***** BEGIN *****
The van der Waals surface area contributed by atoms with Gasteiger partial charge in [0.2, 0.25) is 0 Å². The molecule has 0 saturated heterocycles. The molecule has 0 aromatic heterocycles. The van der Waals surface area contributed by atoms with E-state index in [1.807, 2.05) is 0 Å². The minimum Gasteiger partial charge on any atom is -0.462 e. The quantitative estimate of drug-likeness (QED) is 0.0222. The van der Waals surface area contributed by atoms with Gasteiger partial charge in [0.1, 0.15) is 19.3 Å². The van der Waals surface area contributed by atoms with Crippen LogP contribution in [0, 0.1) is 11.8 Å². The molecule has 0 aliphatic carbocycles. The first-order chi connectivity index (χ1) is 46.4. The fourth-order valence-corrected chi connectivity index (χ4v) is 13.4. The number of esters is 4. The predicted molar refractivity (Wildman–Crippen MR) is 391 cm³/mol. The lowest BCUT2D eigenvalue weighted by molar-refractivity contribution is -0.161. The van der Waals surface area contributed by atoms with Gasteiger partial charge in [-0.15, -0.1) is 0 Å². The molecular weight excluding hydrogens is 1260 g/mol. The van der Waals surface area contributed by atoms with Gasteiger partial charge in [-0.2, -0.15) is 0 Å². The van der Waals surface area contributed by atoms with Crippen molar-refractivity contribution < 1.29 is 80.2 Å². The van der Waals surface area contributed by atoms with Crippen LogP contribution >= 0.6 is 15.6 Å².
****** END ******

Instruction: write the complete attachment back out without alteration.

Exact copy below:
The van der Waals surface area contributed by atoms with Gasteiger partial charge in [0.2, 0.25) is 0 Å². The molecule has 0 saturated heterocycles. The molecule has 0 aromatic heterocycles. The van der Waals surface area contributed by atoms with E-state index in [1.807, 2.05) is 0 Å². The minimum Gasteiger partial charge on any atom is -0.462 e. The quantitative estimate of drug-likeness (QED) is 0.0222. The van der Waals surface area contributed by atoms with Gasteiger partial charge in [0.1, 0.15) is 19.3 Å². The van der Waals surface area contributed by atoms with Crippen LogP contribution in [0, 0.1) is 11.8 Å². The molecule has 0 aliphatic carbocycles. The first-order chi connectivity index (χ1) is 46.4. The fourth-order valence-corrected chi connectivity index (χ4v) is 13.4. The number of esters is 4. The predicted molar refractivity (Wildman–Crippen MR) is 391 cm³/mol. The lowest BCUT2D eigenvalue weighted by molar-refractivity contribution is -0.161. The van der Waals surface area contributed by atoms with Gasteiger partial charge in [-0.15, -0.1) is 0 Å². The molecular weight excluding hydrogens is 1260 g/mol. The van der Waals surface area contributed by atoms with Gasteiger partial charge in [-0.2, -0.15) is 0 Å². The van der Waals surface area contributed by atoms with Crippen molar-refractivity contribution < 1.29 is 80.2 Å². The van der Waals surface area contributed by atoms with Crippen LogP contribution >= 0.6 is 15.6 Å².